I have posted enough code to this site, feel free to grab some and criticize.

      When I have examined my code in the past I find that my average function is about 10 lines. At a guess about 1/3 of those functions are public for whatever package they are in. Public functions get a comment. Function names are descriptive. Most variables are private to a function.

      If I cannot find a descriptive name for a 10 line function that gives you some idea why that function exists, that indicates a problem in how I am breaking the problem up.

      As with any personal style, it takes getting used to. And no, I don't always do a particulalry good job of it. But I don't think that modularizing less and commenting more would be an improvement.

        tilly, while I agree in theory with what you are saying, I have a problem with this.

        Let's say I have a program that reads an initialization file, opens a data file, does some processing, summarizing, error reporting, etc. A simple outline of the program might run like this (sorry for the formatting):

        |--initialization--|--read .ini file | |--set globals | |--open files | main-|--process ledger--|--while not eof | | | | read next line |--addToProcessA | | | | | determine type--|--discard | | | | | write to file |--error reporting | |--termination-----|-- summarize results | write summary to file | close file
        If that's the case, it's relatively simple to document and follow the process flow. But, even for a simple process like this, here's what I usually find in production programs:
        read .ini file set globals open files while not eof read next line determine type addToProcessA -or- discard -or- error reporting end while write results summarize write summary to file close file
        It's a fairly linear run-through from top to bottom. There is little if any attempt to modularize the code. When that gets significantly larger, documentation becomes critical. I'm not disagreeing with how one should write the programs (small functions are the way to go), but many, if not most of the programmers that I have met simply don't appreciate this.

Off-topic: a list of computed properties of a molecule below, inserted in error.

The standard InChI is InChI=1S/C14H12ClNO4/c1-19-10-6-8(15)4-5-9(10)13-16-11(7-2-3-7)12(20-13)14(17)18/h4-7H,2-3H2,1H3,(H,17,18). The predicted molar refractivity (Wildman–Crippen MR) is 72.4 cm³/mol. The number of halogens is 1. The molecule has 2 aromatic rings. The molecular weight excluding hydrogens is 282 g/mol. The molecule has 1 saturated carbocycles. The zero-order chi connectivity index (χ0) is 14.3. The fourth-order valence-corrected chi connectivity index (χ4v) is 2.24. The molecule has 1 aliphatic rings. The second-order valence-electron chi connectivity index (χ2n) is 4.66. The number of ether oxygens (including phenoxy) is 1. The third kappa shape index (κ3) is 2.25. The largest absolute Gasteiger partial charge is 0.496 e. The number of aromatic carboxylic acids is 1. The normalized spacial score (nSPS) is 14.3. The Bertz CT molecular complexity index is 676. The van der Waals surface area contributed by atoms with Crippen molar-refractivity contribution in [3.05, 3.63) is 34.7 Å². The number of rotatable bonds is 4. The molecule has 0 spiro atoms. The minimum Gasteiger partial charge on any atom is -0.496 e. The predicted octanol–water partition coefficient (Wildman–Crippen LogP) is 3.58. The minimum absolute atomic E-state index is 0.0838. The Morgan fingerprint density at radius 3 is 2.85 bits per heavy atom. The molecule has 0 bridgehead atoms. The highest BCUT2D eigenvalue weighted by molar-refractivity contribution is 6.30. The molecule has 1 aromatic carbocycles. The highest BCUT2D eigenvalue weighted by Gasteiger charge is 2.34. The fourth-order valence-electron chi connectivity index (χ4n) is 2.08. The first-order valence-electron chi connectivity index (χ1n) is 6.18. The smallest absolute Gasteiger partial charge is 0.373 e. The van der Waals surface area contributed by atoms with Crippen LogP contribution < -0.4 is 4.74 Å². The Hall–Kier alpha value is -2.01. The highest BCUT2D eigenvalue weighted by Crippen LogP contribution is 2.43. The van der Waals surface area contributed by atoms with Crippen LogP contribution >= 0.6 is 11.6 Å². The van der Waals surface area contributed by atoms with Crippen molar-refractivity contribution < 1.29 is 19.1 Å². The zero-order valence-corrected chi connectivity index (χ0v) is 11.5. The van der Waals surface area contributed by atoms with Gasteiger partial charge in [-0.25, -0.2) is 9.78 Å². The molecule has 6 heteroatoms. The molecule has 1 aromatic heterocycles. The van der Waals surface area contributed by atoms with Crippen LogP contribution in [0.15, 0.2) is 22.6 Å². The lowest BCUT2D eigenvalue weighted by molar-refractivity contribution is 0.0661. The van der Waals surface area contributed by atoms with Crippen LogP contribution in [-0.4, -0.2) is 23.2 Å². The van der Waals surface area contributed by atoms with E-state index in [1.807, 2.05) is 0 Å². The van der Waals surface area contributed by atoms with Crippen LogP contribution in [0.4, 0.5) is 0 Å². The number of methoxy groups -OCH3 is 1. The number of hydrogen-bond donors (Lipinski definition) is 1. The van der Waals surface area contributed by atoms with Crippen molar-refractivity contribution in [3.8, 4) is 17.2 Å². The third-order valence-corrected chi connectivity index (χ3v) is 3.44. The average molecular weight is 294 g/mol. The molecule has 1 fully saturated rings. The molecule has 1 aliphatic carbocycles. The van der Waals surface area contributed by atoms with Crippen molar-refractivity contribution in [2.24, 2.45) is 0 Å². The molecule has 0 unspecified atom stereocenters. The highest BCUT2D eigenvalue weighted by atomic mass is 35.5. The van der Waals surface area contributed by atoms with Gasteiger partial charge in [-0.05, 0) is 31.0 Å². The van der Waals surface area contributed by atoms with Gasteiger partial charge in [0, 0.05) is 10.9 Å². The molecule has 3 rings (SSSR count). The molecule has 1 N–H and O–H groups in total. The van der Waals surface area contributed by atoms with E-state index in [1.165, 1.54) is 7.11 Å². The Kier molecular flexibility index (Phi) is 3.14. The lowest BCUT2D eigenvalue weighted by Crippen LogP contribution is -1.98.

As a side note, I find that even those who do appreciate this will often do the straight run-through rather than the modularization. I sometimes have that in my code (usually a sign that I've been given rotten specs).

        As a second side note, I just hacked together the example. There's no serious attempt to make the names more sensible or to really break it down properly. I'll call it pseudo-Warnier-Orr :-)

        Cheers,
        Ovid

        Join the Perlmonks Setiathome Group or just click on the the link and check out our stats.

        Yes, you're a good coder and you write clean code. There's very little you'll release to production that I can't figure out mechanically, and vice versa.

        There is, however, a great difference between understanding *what* you are doing and *why* you are doing it. This applies when working around bugs, when implementing business rules (which have, at best, a rather tenuous and dispassionate relationship with what we would call reality), and when doing things one way instead of another.

        How else will other good coders distinguish between personal preference (using defined tests on variables instead of oring them in place with default values) and operations and assumptions necessary for your code to work.

        I will only mention mere mortal programmers in passing.

        Having recently come up to speed on a large and complex and evolving codebase with minimal documentation and no further hints as to its name and nature, I will repeat that understanding the mechanics of a program is rarely beyond the abilities of your average caffiene-stymied simian.

        It is only discerning the will and the intent of the programmer that allows you to proceed without fear. That means coding by intent, expressing the design by way of metaphor (of which descriptive names play a part), and that means commenting your code with the assumptions you make and the reasons for any non-obvious decisions.